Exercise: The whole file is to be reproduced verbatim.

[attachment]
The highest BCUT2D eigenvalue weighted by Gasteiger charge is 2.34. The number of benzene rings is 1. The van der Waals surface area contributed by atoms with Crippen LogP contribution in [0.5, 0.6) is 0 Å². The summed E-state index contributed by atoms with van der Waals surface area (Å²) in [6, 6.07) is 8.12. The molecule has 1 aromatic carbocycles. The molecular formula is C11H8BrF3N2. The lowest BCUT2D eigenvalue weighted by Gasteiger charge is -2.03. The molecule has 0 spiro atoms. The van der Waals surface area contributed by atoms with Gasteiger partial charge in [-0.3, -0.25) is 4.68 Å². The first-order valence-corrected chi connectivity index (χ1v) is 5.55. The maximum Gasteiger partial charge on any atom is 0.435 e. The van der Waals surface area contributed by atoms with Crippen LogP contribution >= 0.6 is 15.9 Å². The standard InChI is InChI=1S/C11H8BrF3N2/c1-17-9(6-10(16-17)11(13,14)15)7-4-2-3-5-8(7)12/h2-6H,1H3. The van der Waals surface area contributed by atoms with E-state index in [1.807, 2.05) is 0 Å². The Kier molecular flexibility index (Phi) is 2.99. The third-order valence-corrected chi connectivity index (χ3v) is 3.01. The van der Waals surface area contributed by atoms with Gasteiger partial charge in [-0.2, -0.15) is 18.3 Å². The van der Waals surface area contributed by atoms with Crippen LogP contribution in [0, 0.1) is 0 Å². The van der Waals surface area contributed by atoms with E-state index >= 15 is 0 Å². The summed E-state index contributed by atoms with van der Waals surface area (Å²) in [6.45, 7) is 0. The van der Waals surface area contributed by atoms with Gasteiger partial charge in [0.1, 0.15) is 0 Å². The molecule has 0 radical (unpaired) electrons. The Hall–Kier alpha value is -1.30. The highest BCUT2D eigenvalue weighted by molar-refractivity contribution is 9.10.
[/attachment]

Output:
The highest BCUT2D eigenvalue weighted by Gasteiger charge is 2.34. The number of benzene rings is 1. The van der Waals surface area contributed by atoms with Crippen LogP contribution in [0.5, 0.6) is 0 Å². The summed E-state index contributed by atoms with van der Waals surface area (Å²) in [6, 6.07) is 8.12. The molecule has 1 aromatic carbocycles. The molecular formula is C11H8BrF3N2. The lowest BCUT2D eigenvalue weighted by Gasteiger charge is -2.03. The molecule has 0 spiro atoms. The van der Waals surface area contributed by atoms with Gasteiger partial charge in [-0.3, -0.25) is 4.68 Å². The first-order valence-corrected chi connectivity index (χ1v) is 5.55. The maximum Gasteiger partial charge on any atom is 0.435 e. The van der Waals surface area contributed by atoms with Crippen LogP contribution >= 0.6 is 15.9 Å². The standard InChI is InChI=1S/C11H8BrF3N2/c1-17-9(6-10(16-17)11(13,14)15)7-4-2-3-5-8(7)12/h2-6H,1H3. The van der Waals surface area contributed by atoms with E-state index in [1.807, 2.05) is 0 Å². The Kier molecular flexibility index (Phi) is 2.99. The third-order valence-corrected chi connectivity index (χ3v) is 3.01. The van der Waals surface area contributed by atoms with Gasteiger partial charge in [-0.2, -0.15) is 18.3 Å². The van der Waals surface area contributed by atoms with Crippen LogP contribution in [0, 0.1) is 0 Å². The van der Waals surface area contributed by atoms with E-state index >= 15 is 0 Å². The summed E-state index contributed by atoms with van der Waals surface area (Å²) in [6.45, 7) is 0. The van der Waals surface area contributed by atoms with Gasteiger partial charge in [0.1, 0.15) is 0 Å². The molecule has 0 radical (unpaired) electrons. The Hall–Kier alpha value is -1.30. The highest BCUT2D eigenvalue weighted by molar-refractivity contribution is 9.10.